I struggle for words periodically. The old memory is . . ., well . . , you know . . .
Let's just say I struggle for words. I landed in this instance on "contemptuous" - "manifesting, feeling, or expressing deep hatred or disapproval : feeling or showing contempt." Perhaps there is a better description, but I landed on this.

Opioids are not new to these pages, but it has been a while since they have come up. See Opioids, the Hot Seat, and More (November 2020). That post notes that overdose continues to haunt this country. The volume increased in 2020, with some concluding that the impacts of COVID-19 on people, the medical system, and support or treatment systems may have played a role. There have no doubt been great strides in the effort to address opioids, however the crisis remains.
In September, the Associated Press reported that a "sweeping settlement" has received "conditional approval" from a bankruptcy judge. This "will remove the Sackler family from ownership of OxyContin maker Purdue Pharma and devote potentially $10 billion to fighting the opioid crisis." That sounds like a lot of money. Keep reading. This settlement will "resolve a mountain of 3,000 lawsuits from state and local governments." Purdue Pharma will become a "charity-oriented company" that will "funnel its profits into . . . efforts to prevent and treat drug addiction."
What has received less attention, is the tenor of communications about opioid prescribing. In a West Virginia courtroom last spring, there was disclosure of emails in a lawsuit against drug distributors. A representative of one of the involved companies testified that these business emails were "for business purposes," and that the culture at his company "is of the highest calibers," as reported by CBS News.
One of the "business purpose" emails "contained parody lyrics about "pillbillies" (to the tune of the Beverly Hillbillies) traveling to find opiate prescriptions." In another, someone joked about "oxycontin for kids." Noting a news report regarding the shipment by distributors, the representative noted in an email "There is a whole lot of pain in the Appalachian area." The emails might be perceived as insensitive, unsympathetic, perhaps even contemptuous.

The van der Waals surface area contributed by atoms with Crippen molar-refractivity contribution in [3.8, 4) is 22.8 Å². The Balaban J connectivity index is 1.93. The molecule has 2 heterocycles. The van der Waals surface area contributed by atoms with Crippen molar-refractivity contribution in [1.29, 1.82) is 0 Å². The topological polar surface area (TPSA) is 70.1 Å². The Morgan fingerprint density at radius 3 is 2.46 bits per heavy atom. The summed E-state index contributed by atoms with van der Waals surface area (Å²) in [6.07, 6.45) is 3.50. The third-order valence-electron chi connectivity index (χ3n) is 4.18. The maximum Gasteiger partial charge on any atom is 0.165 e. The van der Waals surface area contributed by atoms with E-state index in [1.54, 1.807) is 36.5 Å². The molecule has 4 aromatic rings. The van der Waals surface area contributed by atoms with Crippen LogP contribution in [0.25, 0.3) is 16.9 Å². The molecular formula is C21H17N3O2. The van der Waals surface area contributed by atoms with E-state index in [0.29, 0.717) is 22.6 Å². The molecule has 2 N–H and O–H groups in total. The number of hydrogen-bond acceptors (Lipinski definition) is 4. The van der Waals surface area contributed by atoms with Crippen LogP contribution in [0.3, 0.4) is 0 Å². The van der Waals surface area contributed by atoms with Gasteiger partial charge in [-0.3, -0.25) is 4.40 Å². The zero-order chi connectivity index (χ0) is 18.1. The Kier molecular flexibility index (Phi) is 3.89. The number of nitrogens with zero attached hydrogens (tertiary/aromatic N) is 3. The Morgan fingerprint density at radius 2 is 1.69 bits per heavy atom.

Florida came up in the matter. There was discussion of a 2011 effort to address opiate abuse. The company spokesperson sent a "business purpose" email to a lobbyist regarding that legislation and warned "Watch out Georgia and Alabama, there will be a mass exodus of pillbillies heading north." There are also jokes about the people who were seeking opiates, in one the spokesperson says "one of the hillbillies must have learned how to read." Insensitive, unsympathetic, perhaps even contemptuous? The company spokesperson complained that the emails were considered "out of context," and were merely "a way to express frustration as the company worked to crack down on the opioid epidemic."
The Daily Mail provides more detail. It provides lyrics in an email including "a rhyme to the tune of The Beverly Hillbillies theme song in which a 'poor mountaineer' named Jed 'barely kept his habit fed' and traveled to Florida to buy 'Hillbilly Heroin'." In another, A Jimmy Buffet song was parodied with a description of Kentucky as "OxyContinville."
In trial, the company spokesperson explained that "pillbillies" is a "reference to drug dealers, not to the patients." There were a volume of patients. Reportedly, Cabell County, where the trial was held, has a population of about 90,000; "Over the course of nine years, three drug distributors . . . delivered about 100 million opioid doses" there. That is about 11 million doses a year, or over 100 doses per resident per year (11M/90,000).